by Mark Kurowski
“If you smoke marijuana, you are killing police in Mexico City,” said my priest Fr. Leonard Dubi. We were all stunned. I saw the connection right away. In January of 2010, ten police were killed in their convoy in the Mexican state of Michoacan. Up to that point, 23,000 people had been killed between December 2006 and January 2010 by drug lords in Mexico. The main clientele of the drug lords of Mexico are the drug users of the United States of America. The motive of drug lords is to sell us drugs to get our money.
My mind drifted back to the marijuana use of those around me when I was young (which ones, I will not tell). My mother used to try to tell them that marijuana was bad for them. Their response was, “Leave me alone. I am not hurting anyone.” As it turns out, between 2006 and 2010, 23,000 people were hurt by the drug use of American drug users. So much for, “I am not hurting anyone.”
My point is that what we do has an impact on people. We have a responsibility to the community as part of the community. If we get up in the morning and forget to smile, people who love us may think they have done something to hurt us. If we are short tempered, then we may hurt someone who means to help us, even though they have messed up our whole project.
The person who smokes pot may want to protest that they are not responsible for the deaths of police in Mexico because they, “smoked a little pot.” The truth of the matter is that the monies that were paid for that “one little joint” are the motivation for creating an illegal supply chain from Mexico to the United States. That illegal supply chain is hampered by the work of legal law enforcement officers. Drug lords do not value your life so they sell you pot for your money. They don’t value the life of the person who gets in their way of the money. Therefore, you are supplying the motive to justify any means necessary for the drug lord to get your money, even murder.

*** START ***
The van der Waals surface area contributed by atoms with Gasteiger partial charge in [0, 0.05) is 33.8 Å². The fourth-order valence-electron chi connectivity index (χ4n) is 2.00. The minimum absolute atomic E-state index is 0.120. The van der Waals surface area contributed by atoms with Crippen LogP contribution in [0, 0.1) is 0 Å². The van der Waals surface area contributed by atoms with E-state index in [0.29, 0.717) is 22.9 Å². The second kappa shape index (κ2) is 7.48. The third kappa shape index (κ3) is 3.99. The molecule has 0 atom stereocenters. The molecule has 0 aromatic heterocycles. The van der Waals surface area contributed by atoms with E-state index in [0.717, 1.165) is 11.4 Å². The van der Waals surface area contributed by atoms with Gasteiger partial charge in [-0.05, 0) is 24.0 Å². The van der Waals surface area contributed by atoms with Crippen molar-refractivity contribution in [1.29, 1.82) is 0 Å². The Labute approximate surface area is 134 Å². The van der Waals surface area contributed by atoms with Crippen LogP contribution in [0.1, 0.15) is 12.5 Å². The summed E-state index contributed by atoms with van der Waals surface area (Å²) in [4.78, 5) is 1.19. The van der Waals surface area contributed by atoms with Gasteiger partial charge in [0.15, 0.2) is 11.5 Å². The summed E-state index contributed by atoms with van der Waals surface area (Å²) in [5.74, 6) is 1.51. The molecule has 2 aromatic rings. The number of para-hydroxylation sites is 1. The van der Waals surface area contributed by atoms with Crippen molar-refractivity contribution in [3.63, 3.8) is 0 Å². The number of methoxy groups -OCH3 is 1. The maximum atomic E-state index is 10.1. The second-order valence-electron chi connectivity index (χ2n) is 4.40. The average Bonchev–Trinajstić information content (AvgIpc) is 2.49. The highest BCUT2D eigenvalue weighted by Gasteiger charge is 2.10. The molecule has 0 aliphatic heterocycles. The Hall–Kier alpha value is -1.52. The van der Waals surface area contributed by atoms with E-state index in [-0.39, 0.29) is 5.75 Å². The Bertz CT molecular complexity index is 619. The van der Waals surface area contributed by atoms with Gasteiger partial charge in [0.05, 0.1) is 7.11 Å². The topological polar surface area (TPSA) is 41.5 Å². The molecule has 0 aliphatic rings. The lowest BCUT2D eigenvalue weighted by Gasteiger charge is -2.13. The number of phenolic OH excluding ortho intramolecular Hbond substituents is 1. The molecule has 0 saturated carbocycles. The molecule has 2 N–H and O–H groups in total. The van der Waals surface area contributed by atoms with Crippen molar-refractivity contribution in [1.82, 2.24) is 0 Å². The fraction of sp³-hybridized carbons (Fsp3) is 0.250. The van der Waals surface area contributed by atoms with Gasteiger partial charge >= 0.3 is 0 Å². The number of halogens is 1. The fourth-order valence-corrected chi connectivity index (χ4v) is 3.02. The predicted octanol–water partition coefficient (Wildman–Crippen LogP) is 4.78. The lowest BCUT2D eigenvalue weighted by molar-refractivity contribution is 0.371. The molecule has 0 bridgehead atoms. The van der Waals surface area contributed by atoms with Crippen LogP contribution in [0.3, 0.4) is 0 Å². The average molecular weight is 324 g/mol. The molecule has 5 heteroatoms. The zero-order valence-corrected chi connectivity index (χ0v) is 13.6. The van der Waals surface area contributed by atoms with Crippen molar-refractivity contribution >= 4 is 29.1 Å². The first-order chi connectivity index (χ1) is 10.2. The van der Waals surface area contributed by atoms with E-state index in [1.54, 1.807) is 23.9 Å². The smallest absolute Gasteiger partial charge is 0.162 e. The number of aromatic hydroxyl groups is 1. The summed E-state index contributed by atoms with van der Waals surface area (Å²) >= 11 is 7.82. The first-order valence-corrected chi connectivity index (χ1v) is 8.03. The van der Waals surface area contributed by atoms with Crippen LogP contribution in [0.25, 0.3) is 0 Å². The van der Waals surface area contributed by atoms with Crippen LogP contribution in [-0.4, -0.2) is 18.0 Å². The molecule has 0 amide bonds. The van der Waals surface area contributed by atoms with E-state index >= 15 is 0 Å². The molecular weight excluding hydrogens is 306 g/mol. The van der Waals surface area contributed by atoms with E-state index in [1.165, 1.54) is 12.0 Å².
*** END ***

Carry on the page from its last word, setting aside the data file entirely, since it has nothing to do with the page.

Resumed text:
The people of any country in the world have a responsibility for the common good of the human community. The ways that we live life in the United States ought not cause others to go hungry, work in sweatshops or leave spouses widowed and their children fatherless.
We should not eat so much that other people in the world have nothing to eat. We ought not buy products that are so cheap that it causes people in other countries to have to live in squalor. More than just being “Americans” and “humans,” we are all made in the image and likeness of God.
We who are Catholic and Benedictine, we know this responsibility. We ought to strive to be more than just what the culture dragged in because we know better. This distinction, that we know we ought to act differently toward those in God’s image and likeness, is what distinguishes us from other institutions. The reason we exist is to promote the use of all our educational disciplines to build a society where all people can do what God wants them to do. Sacrificing our own personal preferences so that others can live a full life should be at our core.
Math, science, business, social sciences, etc. are not good in and of themselves. They must have a context that drives their use for the good of all. That context is to be Catholic and to be Benedictine.
The blood of the 23,000 martyrs of the drug trade in Mexico cries out that saying “I am not hurting anyone,” is a lie.